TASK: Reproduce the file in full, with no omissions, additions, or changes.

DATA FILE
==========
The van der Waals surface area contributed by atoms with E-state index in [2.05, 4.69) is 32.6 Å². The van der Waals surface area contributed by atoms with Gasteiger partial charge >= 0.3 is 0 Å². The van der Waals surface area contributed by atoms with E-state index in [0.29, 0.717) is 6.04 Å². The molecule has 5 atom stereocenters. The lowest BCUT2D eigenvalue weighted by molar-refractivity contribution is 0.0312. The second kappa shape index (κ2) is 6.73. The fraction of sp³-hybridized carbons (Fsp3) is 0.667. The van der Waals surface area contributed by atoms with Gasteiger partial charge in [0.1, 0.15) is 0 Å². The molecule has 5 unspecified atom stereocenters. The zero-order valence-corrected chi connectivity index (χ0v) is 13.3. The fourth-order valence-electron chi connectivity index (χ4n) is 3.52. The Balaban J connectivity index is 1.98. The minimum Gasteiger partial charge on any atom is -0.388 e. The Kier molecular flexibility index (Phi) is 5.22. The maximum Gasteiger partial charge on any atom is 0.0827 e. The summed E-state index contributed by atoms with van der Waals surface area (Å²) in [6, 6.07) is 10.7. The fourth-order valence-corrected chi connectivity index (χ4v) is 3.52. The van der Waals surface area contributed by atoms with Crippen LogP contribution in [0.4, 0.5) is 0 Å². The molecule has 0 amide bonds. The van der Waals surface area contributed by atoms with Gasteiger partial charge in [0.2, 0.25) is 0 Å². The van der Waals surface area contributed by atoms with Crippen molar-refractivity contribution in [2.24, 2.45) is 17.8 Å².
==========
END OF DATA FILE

The van der Waals surface area contributed by atoms with E-state index in [2.05, 4.69) is 32.6 Å². The van der Waals surface area contributed by atoms with Gasteiger partial charge >= 0.3 is 0 Å². The van der Waals surface area contributed by atoms with E-state index in [0.29, 0.717) is 6.04 Å². The molecule has 5 atom stereocenters. The lowest BCUT2D eigenvalue weighted by molar-refractivity contribution is 0.0312. The second kappa shape index (κ2) is 6.73. The fraction of sp³-hybridized carbons (Fsp3) is 0.667. The van der Waals surface area contributed by atoms with Gasteiger partial charge in [0.1, 0.15) is 0 Å². The molecule has 5 unspecified atom stereocenters. The zero-order valence-corrected chi connectivity index (χ0v) is 13.3. The fourth-order valence-electron chi connectivity index (χ4n) is 3.52. The Balaban J connectivity index is 1.98. The minimum Gasteiger partial charge on any atom is -0.388 e. The Kier molecular flexibility index (Phi) is 5.22. The maximum Gasteiger partial charge on any atom is 0.0827 e. The summed E-state index contributed by atoms with van der Waals surface area (Å²) in [6, 6.07) is 10.7. The fourth-order valence-corrected chi connectivity index (χ4v) is 3.52. The van der Waals surface area contributed by atoms with Crippen LogP contribution in [0.4, 0.5) is 0 Å². The molecule has 0 amide bonds. The van der Waals surface area contributed by atoms with Gasteiger partial charge in [0.2, 0.25) is 0 Å². The van der Waals surface area contributed by atoms with Crippen molar-refractivity contribution in [2.24, 2.45) is 17.8 Å².